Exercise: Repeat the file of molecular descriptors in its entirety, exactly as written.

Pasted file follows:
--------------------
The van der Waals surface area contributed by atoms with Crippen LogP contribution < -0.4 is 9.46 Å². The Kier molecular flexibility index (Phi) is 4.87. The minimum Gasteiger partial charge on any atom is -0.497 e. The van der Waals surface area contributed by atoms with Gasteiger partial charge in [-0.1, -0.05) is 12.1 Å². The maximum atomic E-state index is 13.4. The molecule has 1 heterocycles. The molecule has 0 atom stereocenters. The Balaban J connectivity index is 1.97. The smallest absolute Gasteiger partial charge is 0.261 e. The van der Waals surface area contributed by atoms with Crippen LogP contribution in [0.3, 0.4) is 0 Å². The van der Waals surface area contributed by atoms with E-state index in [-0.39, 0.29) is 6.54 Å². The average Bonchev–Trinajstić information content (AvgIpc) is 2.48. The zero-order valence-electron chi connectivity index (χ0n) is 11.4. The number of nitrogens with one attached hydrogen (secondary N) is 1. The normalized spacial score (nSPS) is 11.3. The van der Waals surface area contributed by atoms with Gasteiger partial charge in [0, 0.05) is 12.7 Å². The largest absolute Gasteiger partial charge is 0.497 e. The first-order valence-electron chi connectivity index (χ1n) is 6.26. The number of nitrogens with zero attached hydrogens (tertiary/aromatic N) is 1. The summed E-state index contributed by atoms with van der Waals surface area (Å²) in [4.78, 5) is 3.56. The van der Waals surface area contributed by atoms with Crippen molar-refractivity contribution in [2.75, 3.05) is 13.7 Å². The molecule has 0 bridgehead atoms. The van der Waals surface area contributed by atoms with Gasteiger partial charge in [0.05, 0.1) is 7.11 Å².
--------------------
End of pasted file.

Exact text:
The van der Waals surface area contributed by atoms with Crippen LogP contribution < -0.4 is 9.46 Å². The Kier molecular flexibility index (Phi) is 4.87. The minimum Gasteiger partial charge on any atom is -0.497 e. The van der Waals surface area contributed by atoms with Gasteiger partial charge in [-0.1, -0.05) is 12.1 Å². The maximum atomic E-state index is 13.4. The molecule has 1 heterocycles. The molecule has 0 atom stereocenters. The Balaban J connectivity index is 1.97. The smallest absolute Gasteiger partial charge is 0.261 e. The van der Waals surface area contributed by atoms with Crippen LogP contribution in [0.3, 0.4) is 0 Å². The van der Waals surface area contributed by atoms with E-state index in [-0.39, 0.29) is 6.54 Å². The average Bonchev–Trinajstić information content (AvgIpc) is 2.48. The zero-order valence-electron chi connectivity index (χ0n) is 11.4. The number of nitrogens with one attached hydrogen (secondary N) is 1. The normalized spacial score (nSPS) is 11.3. The van der Waals surface area contributed by atoms with Gasteiger partial charge in [0, 0.05) is 12.7 Å². The largest absolute Gasteiger partial charge is 0.497 e. The first-order valence-electron chi connectivity index (χ1n) is 6.26. The number of nitrogens with zero attached hydrogens (tertiary/aromatic N) is 1. The summed E-state index contributed by atoms with van der Waals surface area (Å²) in [4.78, 5) is 3.56. The van der Waals surface area contributed by atoms with Crippen molar-refractivity contribution in [2.75, 3.05) is 13.7 Å². The molecule has 0 bridgehead atoms. The van der Waals surface area contributed by atoms with Gasteiger partial charge in [0.05, 0.1) is 7.11 Å².